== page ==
There is a lot written in the media about ‘Divorce Day’, the first working Monday of the New Year when divorce enquiries rocket as people decide to go their separate ways. (We have some views on this written here.)
But what about the September spike? Every year we experience a spike in enquiries in September that are starting to rival Christmas and New Year and early autumn is poised to become the biggest make or break time for marriages.
Are divorce enquiries influenced by seasonal changes?
January and September whilst seasonally very different, do share some similarities that may contribute towards the breakdown of a relationship.
The end of the school holidays
Everyone loves the idea of the summer holidays with their partner and family. However, if there are difficulties in the relationship already, the break from routine can shine a spotlight on those issues. Spending much more time together is bound to create flashpoints for arguments from money worries to the Wi-Fi connection.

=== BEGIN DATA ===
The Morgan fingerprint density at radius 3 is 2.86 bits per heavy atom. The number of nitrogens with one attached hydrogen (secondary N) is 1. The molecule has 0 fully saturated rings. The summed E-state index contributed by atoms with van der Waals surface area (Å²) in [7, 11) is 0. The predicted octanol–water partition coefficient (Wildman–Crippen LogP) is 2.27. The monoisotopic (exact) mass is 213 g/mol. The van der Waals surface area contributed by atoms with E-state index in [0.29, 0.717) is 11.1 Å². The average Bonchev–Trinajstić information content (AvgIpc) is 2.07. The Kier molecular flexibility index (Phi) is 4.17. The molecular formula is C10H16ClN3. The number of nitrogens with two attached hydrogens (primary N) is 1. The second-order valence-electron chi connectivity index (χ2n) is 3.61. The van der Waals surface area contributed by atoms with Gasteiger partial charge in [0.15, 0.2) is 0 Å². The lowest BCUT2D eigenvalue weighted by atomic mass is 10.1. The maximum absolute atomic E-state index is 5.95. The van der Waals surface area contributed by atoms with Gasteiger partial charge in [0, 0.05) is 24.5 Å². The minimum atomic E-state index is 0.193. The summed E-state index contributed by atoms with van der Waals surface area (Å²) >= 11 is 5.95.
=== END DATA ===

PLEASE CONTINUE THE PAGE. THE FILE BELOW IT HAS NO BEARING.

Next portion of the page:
We often find that clients end the summer holidays by taking a look at their marriage and for some, if the relationship has been strained for some time, this can end in a divorce.
Money is often touted as one of the leading causes of a marriage breakdown be it financial pressures, arguments about spending or money worries. Whilst happy times, Christmas and summer holidays are expensive and can put pressure on already stretched finances and relationships can buckle.
‘We’ll just get through…’
Nobody decides to enquire about divorce because it’s a Monday, whatever month of the year. Most of our clients have been thinking about separating for a long time.
Whilst there is never a good time to separate, key events in the family calendar are times when people want to hold onto that happy family feeling for everyone involved. When the time finishes, people struggle to continue the pretence and make the first step to separate.
We have worked with clients over the years who have viewed Christmas or a summer holiday as their last shot at making a marriage work but sadly, these are probably the worst times to try and do not address the underlying issues.
The reality is that by the time a couple decides to separate they are already at a crisis point from built-up tensions over time that have been brought to a head by Christmas or the summer break.
Be it ‘Divorce Day’ or the September spike, behind the headlines are people and families dealing with a relationship breakdown and the emotions that come with it. Let’s not minimise that to just one day.
Support through divorce
If you need advice on divorce or separation, please get in touch with our divorce lawyers here or call using the number below.